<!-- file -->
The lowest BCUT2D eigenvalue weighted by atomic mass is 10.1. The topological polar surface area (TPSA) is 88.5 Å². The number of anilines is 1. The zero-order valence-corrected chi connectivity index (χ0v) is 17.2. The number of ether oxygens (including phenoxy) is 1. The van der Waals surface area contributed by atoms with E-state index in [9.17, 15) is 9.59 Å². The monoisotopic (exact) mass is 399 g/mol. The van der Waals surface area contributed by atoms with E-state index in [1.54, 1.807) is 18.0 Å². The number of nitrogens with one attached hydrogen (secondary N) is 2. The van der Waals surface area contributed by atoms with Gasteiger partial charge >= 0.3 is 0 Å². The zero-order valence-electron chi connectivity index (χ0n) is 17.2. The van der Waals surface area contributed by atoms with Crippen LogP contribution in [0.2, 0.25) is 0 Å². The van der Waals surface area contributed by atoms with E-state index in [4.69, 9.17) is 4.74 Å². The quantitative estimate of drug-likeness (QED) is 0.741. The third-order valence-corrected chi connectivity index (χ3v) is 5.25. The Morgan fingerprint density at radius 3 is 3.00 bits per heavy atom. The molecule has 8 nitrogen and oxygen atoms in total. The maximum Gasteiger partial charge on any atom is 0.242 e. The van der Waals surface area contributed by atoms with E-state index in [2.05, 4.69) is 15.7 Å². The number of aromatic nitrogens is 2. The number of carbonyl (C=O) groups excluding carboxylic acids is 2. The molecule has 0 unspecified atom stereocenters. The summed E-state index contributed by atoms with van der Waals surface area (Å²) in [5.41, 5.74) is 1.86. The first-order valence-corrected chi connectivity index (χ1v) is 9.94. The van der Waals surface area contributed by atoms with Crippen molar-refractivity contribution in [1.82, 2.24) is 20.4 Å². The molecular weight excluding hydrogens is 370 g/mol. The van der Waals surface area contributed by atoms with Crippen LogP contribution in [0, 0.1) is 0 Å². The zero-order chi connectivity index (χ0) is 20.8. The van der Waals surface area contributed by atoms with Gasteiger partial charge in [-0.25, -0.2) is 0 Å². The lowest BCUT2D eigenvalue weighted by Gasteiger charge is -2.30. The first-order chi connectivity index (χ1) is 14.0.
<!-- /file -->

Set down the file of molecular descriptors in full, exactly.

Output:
The lowest BCUT2D eigenvalue weighted by atomic mass is 10.1. The topological polar surface area (TPSA) is 88.5 Å². The number of anilines is 1. The zero-order valence-corrected chi connectivity index (χ0v) is 17.2. The number of ether oxygens (including phenoxy) is 1. The van der Waals surface area contributed by atoms with E-state index in [9.17, 15) is 9.59 Å². The monoisotopic (exact) mass is 399 g/mol. The van der Waals surface area contributed by atoms with E-state index in [1.54, 1.807) is 18.0 Å². The number of nitrogens with one attached hydrogen (secondary N) is 2. The van der Waals surface area contributed by atoms with Gasteiger partial charge >= 0.3 is 0 Å². The zero-order valence-electron chi connectivity index (χ0n) is 17.2. The van der Waals surface area contributed by atoms with Crippen LogP contribution in [0.2, 0.25) is 0 Å². The van der Waals surface area contributed by atoms with E-state index in [4.69, 9.17) is 4.74 Å². The quantitative estimate of drug-likeness (QED) is 0.741. The third-order valence-corrected chi connectivity index (χ3v) is 5.25. The Morgan fingerprint density at radius 3 is 3.00 bits per heavy atom. The molecule has 8 nitrogen and oxygen atoms in total. The maximum Gasteiger partial charge on any atom is 0.242 e. The van der Waals surface area contributed by atoms with E-state index in [2.05, 4.69) is 15.7 Å². The number of aromatic nitrogens is 2. The number of carbonyl (C=O) groups excluding carboxylic acids is 2. The molecule has 0 unspecified atom stereocenters. The summed E-state index contributed by atoms with van der Waals surface area (Å²) in [5.41, 5.74) is 1.86. The first-order valence-corrected chi connectivity index (χ1v) is 9.94. The van der Waals surface area contributed by atoms with Crippen molar-refractivity contribution in [1.82, 2.24) is 20.4 Å². The molecular weight excluding hydrogens is 370 g/mol. The van der Waals surface area contributed by atoms with Crippen LogP contribution in [0, 0.1) is 0 Å². The zero-order chi connectivity index (χ0) is 20.8. The van der Waals surface area contributed by atoms with Gasteiger partial charge in [-0.25, -0.2) is 0 Å². The lowest BCUT2D eigenvalue weighted by Gasteiger charge is -2.30. The first-order chi connectivity index (χ1) is 14.0.